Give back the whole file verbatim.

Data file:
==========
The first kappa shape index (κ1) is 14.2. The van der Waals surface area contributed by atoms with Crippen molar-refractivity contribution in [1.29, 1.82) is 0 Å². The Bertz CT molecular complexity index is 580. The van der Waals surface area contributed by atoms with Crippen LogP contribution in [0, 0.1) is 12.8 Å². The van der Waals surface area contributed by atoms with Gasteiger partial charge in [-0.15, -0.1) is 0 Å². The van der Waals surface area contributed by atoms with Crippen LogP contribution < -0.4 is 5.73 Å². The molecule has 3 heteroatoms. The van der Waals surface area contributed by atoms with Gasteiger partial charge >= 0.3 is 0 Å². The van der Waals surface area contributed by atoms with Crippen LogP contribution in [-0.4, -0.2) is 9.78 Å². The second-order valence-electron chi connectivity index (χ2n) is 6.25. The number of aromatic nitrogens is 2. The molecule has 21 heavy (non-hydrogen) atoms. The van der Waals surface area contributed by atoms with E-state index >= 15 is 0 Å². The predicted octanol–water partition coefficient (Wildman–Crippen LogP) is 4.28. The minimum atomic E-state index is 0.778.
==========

The first kappa shape index (κ1) is 14.2. The van der Waals surface area contributed by atoms with Crippen molar-refractivity contribution in [1.29, 1.82) is 0 Å². The Bertz CT molecular complexity index is 580. The van der Waals surface area contributed by atoms with Crippen LogP contribution in [0, 0.1) is 12.8 Å². The van der Waals surface area contributed by atoms with Gasteiger partial charge in [-0.15, -0.1) is 0 Å². The van der Waals surface area contributed by atoms with Crippen LogP contribution < -0.4 is 5.73 Å². The molecule has 3 heteroatoms. The van der Waals surface area contributed by atoms with Gasteiger partial charge >= 0.3 is 0 Å². The van der Waals surface area contributed by atoms with Crippen LogP contribution in [-0.4, -0.2) is 9.78 Å². The second-order valence-electron chi connectivity index (χ2n) is 6.25. The number of aromatic nitrogens is 2. The molecule has 21 heavy (non-hydrogen) atoms. The van der Waals surface area contributed by atoms with E-state index >= 15 is 0 Å². The predicted octanol–water partition coefficient (Wildman–Crippen LogP) is 4.28. The minimum atomic E-state index is 0.778.